As OSHA is concerned for the safety of workers on job sites this article will give you the basics for complying with OSHA rules on most job sites especially commercial and industrial construction sites. The requirements are different for compliance from management to the average worker and we will try to cover the basics for both management and worker. Almost every commercial or industrial job site will have a general contractor that manages a safety program.
OSHA Safety Rules and HVAC
As a part of their contract with the owner, they agree to set forth a safety program that complies with basic OSHA (Occupational Safety & Health Administration) safety rules and regulations. If it is a military site then the general contractor has agreed to abide by the military’s equivalent of OSHA regulations which is EM-385. The two safety guidelines are nearly the same with minor variations. Many workers on the job site are usually workers of a sub-contractor who is directly contracted to the general contractor. The contracts between the general contractor and the sub-contractors also typically have provisions that the sub-contractor will abide by all safety regulations on the site as mandated by OSHA or EM-385.
OSHA Safety Rules and HVAC - EM-385 and OSHA
As a part of this process, the general contractor will have an onsite a safety manager who encourages and enforces the safety program and policies of the general contracting company and OSHA or EM-385. The safety manager may or may not have subordinates working for them to administer the safety program for their particular site. This safety manager is trained and holds a certificate certifying he or she has been trained in OSHA or EM-385 rules and regulations.
As a requirement for each worker entering the project the general contractor will require each and every worker to attend a safety seminar hosted by the safety manager for the site. This typically involves a safety video and lecture by the safety manager that covers the basic rules of the site and will also cover any regulations that the general contractor enforces that exceed OSHA or EM-385. Yes, the general contractor can exceed the requirements of OSHA or EM-385 and this will usually be a part of the contract.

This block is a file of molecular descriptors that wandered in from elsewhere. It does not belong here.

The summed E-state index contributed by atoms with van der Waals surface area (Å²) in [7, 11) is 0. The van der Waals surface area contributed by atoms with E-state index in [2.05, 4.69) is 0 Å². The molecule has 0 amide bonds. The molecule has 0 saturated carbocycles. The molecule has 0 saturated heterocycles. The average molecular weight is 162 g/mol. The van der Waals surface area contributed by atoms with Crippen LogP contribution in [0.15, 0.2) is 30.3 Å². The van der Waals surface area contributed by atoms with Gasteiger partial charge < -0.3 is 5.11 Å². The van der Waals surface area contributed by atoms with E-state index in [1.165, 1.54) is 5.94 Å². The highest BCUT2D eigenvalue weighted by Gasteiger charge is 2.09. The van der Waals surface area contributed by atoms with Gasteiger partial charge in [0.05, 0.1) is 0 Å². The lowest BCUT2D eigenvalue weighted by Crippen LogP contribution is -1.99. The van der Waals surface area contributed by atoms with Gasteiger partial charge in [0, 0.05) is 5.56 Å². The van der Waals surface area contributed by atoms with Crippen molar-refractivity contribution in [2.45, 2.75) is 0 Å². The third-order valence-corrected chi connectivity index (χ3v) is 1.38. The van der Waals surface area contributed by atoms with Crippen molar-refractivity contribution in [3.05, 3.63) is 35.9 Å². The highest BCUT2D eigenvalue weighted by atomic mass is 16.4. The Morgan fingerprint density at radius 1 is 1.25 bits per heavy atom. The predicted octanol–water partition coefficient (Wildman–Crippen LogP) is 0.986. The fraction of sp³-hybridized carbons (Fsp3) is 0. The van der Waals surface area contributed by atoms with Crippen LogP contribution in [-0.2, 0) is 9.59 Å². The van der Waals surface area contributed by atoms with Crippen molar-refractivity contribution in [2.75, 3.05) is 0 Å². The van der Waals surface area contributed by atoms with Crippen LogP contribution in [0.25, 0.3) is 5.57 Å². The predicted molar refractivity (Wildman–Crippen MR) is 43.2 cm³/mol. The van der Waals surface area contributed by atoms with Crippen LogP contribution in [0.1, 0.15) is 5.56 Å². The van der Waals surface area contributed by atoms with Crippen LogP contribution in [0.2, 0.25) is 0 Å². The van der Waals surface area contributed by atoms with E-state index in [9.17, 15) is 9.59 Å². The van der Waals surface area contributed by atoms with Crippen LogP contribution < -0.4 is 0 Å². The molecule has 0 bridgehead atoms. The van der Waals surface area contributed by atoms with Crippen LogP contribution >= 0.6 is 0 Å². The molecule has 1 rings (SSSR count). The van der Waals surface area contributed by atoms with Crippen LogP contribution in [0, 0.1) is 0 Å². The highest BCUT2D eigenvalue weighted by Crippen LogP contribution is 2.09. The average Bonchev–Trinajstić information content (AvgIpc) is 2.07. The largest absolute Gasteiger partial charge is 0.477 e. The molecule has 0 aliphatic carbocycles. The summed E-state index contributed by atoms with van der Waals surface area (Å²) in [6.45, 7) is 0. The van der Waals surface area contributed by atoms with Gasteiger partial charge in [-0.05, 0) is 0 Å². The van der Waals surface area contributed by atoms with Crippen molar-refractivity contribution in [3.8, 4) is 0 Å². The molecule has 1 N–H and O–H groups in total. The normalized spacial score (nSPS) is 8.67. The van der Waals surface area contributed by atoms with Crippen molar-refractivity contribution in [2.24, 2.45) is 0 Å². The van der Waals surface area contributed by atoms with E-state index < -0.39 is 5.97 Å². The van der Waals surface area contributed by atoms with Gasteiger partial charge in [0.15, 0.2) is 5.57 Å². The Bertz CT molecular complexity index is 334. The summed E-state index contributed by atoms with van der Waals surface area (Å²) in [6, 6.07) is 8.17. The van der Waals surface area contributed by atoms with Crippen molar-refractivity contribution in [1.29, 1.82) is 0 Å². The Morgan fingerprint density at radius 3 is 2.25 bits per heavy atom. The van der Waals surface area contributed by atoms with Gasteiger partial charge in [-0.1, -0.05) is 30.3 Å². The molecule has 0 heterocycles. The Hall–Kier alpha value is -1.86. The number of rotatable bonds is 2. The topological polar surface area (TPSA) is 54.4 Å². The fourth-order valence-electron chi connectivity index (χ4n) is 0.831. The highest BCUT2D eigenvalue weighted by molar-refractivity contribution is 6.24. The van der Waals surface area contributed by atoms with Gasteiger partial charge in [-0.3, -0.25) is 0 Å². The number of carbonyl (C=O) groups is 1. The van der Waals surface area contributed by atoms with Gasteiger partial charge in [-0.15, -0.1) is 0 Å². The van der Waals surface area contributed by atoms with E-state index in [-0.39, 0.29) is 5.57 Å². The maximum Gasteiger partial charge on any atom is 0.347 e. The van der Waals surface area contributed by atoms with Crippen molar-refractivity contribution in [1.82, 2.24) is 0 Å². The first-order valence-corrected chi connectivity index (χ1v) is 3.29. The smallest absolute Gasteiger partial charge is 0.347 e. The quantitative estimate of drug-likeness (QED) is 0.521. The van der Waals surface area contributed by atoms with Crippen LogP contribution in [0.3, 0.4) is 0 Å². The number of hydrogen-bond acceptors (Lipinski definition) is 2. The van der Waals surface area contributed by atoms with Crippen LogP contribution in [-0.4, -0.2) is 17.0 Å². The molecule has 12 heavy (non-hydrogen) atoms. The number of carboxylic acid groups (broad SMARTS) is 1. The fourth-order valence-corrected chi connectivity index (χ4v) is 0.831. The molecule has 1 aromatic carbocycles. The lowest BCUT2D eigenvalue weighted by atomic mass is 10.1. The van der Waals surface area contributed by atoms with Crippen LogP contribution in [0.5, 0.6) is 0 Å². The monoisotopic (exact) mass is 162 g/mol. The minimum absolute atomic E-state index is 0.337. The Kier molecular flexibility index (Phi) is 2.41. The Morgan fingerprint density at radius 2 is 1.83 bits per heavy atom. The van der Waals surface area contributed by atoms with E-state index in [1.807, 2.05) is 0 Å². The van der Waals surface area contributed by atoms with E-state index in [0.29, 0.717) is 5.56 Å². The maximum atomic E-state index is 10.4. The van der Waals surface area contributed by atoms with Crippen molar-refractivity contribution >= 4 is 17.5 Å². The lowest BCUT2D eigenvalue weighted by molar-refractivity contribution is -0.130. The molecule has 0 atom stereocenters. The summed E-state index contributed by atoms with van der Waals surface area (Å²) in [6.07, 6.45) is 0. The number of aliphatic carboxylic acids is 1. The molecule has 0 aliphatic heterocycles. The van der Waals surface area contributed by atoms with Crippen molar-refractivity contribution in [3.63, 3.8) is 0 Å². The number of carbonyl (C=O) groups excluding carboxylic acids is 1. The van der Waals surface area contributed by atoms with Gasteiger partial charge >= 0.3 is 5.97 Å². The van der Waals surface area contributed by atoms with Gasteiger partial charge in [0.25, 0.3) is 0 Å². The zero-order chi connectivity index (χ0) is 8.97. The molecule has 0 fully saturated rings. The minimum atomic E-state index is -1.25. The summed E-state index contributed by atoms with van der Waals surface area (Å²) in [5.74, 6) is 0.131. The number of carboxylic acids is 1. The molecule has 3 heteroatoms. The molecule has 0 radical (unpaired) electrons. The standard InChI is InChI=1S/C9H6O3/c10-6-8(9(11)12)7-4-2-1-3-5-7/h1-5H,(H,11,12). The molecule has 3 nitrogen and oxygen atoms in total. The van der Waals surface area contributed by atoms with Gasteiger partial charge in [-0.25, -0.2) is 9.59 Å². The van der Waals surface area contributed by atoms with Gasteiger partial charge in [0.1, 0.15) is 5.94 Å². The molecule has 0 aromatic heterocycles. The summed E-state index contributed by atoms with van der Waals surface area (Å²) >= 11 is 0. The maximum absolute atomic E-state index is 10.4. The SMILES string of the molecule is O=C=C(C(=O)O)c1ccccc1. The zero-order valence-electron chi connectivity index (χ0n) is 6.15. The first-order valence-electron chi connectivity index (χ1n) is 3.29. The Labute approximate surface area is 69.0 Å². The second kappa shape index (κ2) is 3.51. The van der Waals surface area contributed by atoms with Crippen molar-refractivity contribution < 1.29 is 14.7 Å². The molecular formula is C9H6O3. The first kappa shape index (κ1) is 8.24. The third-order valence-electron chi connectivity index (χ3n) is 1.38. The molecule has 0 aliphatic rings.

OSHA Safety Rules and HVAC | Basics
The basics of OSHA and EM-385 include but are not limited to:
- Hazardous Materials - applicable to HVAC technicians as hazardous materials include compressed gases and other chemicals and gases HVAC technicians usually use to complete their work.
- Machinery and Machine Guarding Standards - can be applied to HVAC
- Respiratory Protection - can be applied to HVAC technicians
- Confined Space Entry - can be applied to HVAC technicians
- Excavation, Trenching and Soil Mechanics - can be applied to HVAC technicians
- Electrical Standards - can be applied to HVAC technicians
- Fall Arrest Systems - can be applied to HVAC technicians
- Lockout/Tag out - can be applied to HVAC technicians
- Bloodborne Pathogens - can be applied to any worker on any job site
- Recordkeeping Rule Seminar - can be applied to HVAC management
There are many other sections and parts of OSHA and EM-385 rules and regulations. These sections cover other areas of safety and specific industries and/or occupations. Things such as the healthcare industry, Nursing homes, public warehousing and storage, and the maritime industry.
Each category in safety has its own training course. Someone who wants to learn these basic rules and regulations can familiarize themselves with the basics. They can become certified in different areas of safety provided they meet the basic prerequisites and requirements for becoming certified.
The Cost of Non-Compliance or Safety Rule Breaking - OSHA Safety Rules and HVAC
There are some reading this article who have observed others getting caught violating basics rules. The safety violator was either reprimanded, made to take a safety refresher class, or booted from the job site. I’ve seen all three variations happen and the personnel caught violating the safety rules and regulations were from apprentices. Some even way up in upper management. On one job site where the general contractor very stringently enforcing the safety rules and regulations I seen a whole HVAC company booted from the job site because of excessive violations. Makes you wonder about the contractual implications when that happens.
OSHA Safety Rules and HVAC | Conclusion
It is a good policy to follow all basic safety rules and regulations when working on any job site. It protects the health of the workers and these workers are the backbone of the company. There are good positive ways to encourage all the workers to comply with basic safety rules. There are also bad ways to enforce a safety program. It is entirely up to management how they want to handle their safety program. I can tell you from experience the best companies to work for positively enforced a good safety program. It showed in the workers and the quality of their work.
Have a Safe Day!
OSHA Safety Rules and HVAC
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